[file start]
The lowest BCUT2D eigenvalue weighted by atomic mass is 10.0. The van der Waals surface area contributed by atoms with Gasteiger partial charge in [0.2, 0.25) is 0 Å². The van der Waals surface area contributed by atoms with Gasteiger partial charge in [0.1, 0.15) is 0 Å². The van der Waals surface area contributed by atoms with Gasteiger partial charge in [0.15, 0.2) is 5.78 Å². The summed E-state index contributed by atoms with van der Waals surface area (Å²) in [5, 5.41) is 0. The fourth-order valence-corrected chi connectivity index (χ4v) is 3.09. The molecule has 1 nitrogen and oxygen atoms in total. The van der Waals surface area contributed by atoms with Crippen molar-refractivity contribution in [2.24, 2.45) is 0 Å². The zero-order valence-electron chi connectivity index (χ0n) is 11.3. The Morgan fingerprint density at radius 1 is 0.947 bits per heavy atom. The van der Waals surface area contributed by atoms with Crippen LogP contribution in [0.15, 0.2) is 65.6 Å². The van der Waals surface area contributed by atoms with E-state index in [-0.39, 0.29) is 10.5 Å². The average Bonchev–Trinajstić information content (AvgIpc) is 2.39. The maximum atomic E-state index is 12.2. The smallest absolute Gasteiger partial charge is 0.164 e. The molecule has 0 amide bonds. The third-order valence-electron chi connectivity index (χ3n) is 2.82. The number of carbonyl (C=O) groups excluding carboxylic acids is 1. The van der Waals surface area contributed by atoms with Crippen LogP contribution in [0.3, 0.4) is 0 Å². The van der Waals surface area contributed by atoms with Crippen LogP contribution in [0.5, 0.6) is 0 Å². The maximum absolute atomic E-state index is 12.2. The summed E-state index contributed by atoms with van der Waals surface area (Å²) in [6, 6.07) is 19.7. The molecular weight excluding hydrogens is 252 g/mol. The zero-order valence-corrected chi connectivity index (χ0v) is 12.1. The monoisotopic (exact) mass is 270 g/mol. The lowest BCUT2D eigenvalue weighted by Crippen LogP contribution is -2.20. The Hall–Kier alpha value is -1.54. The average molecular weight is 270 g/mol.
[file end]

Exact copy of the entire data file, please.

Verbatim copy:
The lowest BCUT2D eigenvalue weighted by atomic mass is 10.0. The van der Waals surface area contributed by atoms with Gasteiger partial charge in [0.2, 0.25) is 0 Å². The van der Waals surface area contributed by atoms with Gasteiger partial charge in [0.1, 0.15) is 0 Å². The van der Waals surface area contributed by atoms with Gasteiger partial charge in [0.15, 0.2) is 5.78 Å². The summed E-state index contributed by atoms with van der Waals surface area (Å²) in [5, 5.41) is 0. The fourth-order valence-corrected chi connectivity index (χ4v) is 3.09. The molecule has 1 nitrogen and oxygen atoms in total. The van der Waals surface area contributed by atoms with Crippen molar-refractivity contribution in [2.24, 2.45) is 0 Å². The zero-order valence-electron chi connectivity index (χ0n) is 11.3. The Morgan fingerprint density at radius 1 is 0.947 bits per heavy atom. The van der Waals surface area contributed by atoms with Crippen LogP contribution in [0.15, 0.2) is 65.6 Å². The van der Waals surface area contributed by atoms with E-state index in [-0.39, 0.29) is 10.5 Å². The average Bonchev–Trinajstić information content (AvgIpc) is 2.39. The maximum atomic E-state index is 12.2. The smallest absolute Gasteiger partial charge is 0.164 e. The molecule has 0 amide bonds. The third-order valence-electron chi connectivity index (χ3n) is 2.82. The number of carbonyl (C=O) groups excluding carboxylic acids is 1. The van der Waals surface area contributed by atoms with Crippen LogP contribution in [0.3, 0.4) is 0 Å². The van der Waals surface area contributed by atoms with Crippen LogP contribution in [0.5, 0.6) is 0 Å². The maximum absolute atomic E-state index is 12.2. The summed E-state index contributed by atoms with van der Waals surface area (Å²) in [6, 6.07) is 19.7. The molecular weight excluding hydrogens is 252 g/mol. The zero-order valence-corrected chi connectivity index (χ0v) is 12.1. The monoisotopic (exact) mass is 270 g/mol. The lowest BCUT2D eigenvalue weighted by Crippen LogP contribution is -2.20. The Hall–Kier alpha value is -1.54. The average molecular weight is 270 g/mol.